Your doctor will ask
you some questions, like how much hair you're losing, when it started, and
whether your parents have hair loss. He or she will look closely at your scalp
and hair loss pattern and may gently pull out a few hairs for tests.
If it's not clear what's causing you to lose your hair, your doctor may
do a blood test or look at a sample of your hair or scalp with a
How you choose to treat your
hair loss depends on the cause. It also depends on your feelings. You may
decide that you need treatment, or you may not be worried about thinning hair
or baldness. The choice is up to you.
If hair loss is caused by something that won't last or can be treated, your hair is likely to grow back. For example, if an underactive thyroid is causing the problem, taking thyroid medicine may help. And most hair lost during chemotherapy will grow back after the treatment ends.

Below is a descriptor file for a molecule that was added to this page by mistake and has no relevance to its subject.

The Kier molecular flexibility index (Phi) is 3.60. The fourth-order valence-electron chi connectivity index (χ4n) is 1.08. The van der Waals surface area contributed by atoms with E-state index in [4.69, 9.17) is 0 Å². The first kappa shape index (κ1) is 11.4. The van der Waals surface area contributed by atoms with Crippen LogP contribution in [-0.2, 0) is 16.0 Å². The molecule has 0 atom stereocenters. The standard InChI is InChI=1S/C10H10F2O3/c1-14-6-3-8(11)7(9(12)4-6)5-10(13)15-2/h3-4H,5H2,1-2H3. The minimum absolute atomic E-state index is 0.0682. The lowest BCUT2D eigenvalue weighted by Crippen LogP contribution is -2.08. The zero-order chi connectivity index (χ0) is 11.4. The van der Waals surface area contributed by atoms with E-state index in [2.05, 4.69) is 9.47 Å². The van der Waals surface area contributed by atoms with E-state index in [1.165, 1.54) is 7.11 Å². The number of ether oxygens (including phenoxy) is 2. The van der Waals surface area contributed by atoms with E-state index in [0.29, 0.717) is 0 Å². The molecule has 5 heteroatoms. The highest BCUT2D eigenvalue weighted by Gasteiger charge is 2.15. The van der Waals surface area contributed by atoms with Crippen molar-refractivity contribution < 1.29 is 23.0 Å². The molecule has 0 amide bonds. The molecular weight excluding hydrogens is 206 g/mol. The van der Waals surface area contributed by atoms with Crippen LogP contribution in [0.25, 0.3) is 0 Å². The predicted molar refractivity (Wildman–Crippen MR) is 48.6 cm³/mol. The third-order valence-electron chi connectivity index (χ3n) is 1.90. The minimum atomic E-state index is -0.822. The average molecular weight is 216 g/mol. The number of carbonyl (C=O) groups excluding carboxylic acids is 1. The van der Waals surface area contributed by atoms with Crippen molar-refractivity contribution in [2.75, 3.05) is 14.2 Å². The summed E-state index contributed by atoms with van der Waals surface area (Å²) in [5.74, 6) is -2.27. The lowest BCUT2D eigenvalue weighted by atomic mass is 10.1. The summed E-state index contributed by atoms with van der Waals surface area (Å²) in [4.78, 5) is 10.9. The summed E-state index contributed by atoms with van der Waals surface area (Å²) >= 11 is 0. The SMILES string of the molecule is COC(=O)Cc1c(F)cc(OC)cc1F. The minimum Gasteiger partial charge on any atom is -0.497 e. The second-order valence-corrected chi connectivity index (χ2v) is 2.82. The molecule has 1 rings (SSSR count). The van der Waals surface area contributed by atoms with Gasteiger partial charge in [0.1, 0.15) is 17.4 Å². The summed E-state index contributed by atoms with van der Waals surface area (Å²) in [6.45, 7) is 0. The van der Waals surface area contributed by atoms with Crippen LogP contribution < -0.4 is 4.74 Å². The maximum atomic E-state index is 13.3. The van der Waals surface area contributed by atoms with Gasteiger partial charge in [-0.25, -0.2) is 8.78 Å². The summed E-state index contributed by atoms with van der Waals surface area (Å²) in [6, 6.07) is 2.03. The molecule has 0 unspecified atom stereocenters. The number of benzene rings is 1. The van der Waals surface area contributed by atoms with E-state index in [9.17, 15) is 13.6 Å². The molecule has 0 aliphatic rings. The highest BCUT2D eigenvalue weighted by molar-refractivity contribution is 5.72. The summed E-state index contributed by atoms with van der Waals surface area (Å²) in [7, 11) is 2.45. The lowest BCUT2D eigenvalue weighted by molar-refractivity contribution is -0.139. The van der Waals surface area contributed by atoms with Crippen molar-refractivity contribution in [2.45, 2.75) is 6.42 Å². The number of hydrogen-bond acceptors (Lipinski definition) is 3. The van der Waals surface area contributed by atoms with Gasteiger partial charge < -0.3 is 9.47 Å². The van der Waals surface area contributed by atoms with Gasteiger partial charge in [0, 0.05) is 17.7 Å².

Hair loss that runs in the
family can be treated with medicines or hair
transplant surgery. Some people choose to wear hairpieces, like wigs or toupees (say
"too-PAYZ"). Finding different ways of styling your hair, like dyeing or
combing, also can help.
If hair loss is caused by something you can control,
like stress or medicines, you can treat it by getting rid of the cause.
When you are deciding about treatment, think about these
- Which treatment is most likely to work?
long will it take?
- Will it last?
- What are the side
effects and other risks?
- How much will it cost, and will insurance
When your hair loss is
inherited, your hair won't grow back naturally. Treatment can help some hair
grow back and prevent more from falling out, but you probably won't get all
your hair back. And treatment doesn't work for everyone.
medicines, stress, or hair damage cause you to lose your hair, it often will
grow back after you take away the cause. If this doesn't help, you may need
If you're unhappy with how hair loss makes you
look, treatment may help you feel better. It's natural to want to like the
way you look.